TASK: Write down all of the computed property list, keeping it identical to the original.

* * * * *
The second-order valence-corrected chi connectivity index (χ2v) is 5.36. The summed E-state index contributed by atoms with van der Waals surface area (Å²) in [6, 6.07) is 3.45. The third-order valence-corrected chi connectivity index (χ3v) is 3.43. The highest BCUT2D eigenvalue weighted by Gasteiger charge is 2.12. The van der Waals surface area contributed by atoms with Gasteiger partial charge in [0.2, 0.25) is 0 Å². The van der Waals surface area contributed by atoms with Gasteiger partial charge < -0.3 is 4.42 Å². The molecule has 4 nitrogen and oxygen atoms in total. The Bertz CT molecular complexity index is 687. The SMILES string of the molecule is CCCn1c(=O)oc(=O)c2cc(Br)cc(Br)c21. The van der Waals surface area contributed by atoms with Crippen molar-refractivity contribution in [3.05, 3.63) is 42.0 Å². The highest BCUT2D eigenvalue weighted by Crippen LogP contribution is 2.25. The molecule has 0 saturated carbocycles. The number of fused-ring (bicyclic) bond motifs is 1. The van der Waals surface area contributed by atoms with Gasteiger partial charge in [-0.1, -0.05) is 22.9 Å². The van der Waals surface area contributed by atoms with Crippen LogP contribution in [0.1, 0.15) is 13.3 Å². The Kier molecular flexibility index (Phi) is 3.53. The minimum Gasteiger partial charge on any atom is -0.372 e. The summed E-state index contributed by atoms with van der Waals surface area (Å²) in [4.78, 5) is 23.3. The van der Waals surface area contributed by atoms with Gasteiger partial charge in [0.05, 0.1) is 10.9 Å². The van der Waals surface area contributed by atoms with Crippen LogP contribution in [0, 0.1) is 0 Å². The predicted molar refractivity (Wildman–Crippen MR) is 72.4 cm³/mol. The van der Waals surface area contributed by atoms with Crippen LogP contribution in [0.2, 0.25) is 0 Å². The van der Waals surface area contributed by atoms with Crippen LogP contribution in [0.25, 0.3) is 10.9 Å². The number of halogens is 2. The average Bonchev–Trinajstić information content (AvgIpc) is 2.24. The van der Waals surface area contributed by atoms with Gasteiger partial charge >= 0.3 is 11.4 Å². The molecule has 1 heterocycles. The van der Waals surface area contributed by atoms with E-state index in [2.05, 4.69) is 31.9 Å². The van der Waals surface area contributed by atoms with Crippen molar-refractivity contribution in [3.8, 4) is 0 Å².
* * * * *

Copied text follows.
The second-order valence-corrected chi connectivity index (χ2v) is 5.36. The summed E-state index contributed by atoms with van der Waals surface area (Å²) in [6, 6.07) is 3.45. The third-order valence-corrected chi connectivity index (χ3v) is 3.43. The highest BCUT2D eigenvalue weighted by Gasteiger charge is 2.12. The van der Waals surface area contributed by atoms with Gasteiger partial charge in [0.2, 0.25) is 0 Å². The van der Waals surface area contributed by atoms with Gasteiger partial charge < -0.3 is 4.42 Å². The molecule has 4 nitrogen and oxygen atoms in total. The Bertz CT molecular complexity index is 687. The SMILES string of the molecule is CCCn1c(=O)oc(=O)c2cc(Br)cc(Br)c21. The van der Waals surface area contributed by atoms with Crippen molar-refractivity contribution in [3.05, 3.63) is 42.0 Å². The highest BCUT2D eigenvalue weighted by Crippen LogP contribution is 2.25. The molecule has 0 saturated carbocycles. The number of fused-ring (bicyclic) bond motifs is 1. The van der Waals surface area contributed by atoms with Gasteiger partial charge in [-0.1, -0.05) is 22.9 Å². The van der Waals surface area contributed by atoms with Crippen LogP contribution in [0.1, 0.15) is 13.3 Å². The Kier molecular flexibility index (Phi) is 3.53. The minimum Gasteiger partial charge on any atom is -0.372 e. The summed E-state index contributed by atoms with van der Waals surface area (Å²) in [4.78, 5) is 23.3. The van der Waals surface area contributed by atoms with Gasteiger partial charge in [0.05, 0.1) is 10.9 Å². The van der Waals surface area contributed by atoms with Crippen LogP contribution in [0, 0.1) is 0 Å². The predicted molar refractivity (Wildman–Crippen MR) is 72.4 cm³/mol. The van der Waals surface area contributed by atoms with Crippen LogP contribution in [0.2, 0.25) is 0 Å². The van der Waals surface area contributed by atoms with Crippen LogP contribution in [0.25, 0.3) is 10.9 Å². The number of halogens is 2. The average Bonchev–Trinajstić information content (AvgIpc) is 2.24. The van der Waals surface area contributed by atoms with Gasteiger partial charge >= 0.3 is 11.4 Å². The molecule has 1 heterocycles. The van der Waals surface area contributed by atoms with E-state index in [2.05, 4.69) is 31.9 Å². The van der Waals surface area contributed by atoms with Crippen molar-refractivity contribution in [3.8, 4) is 0 Å².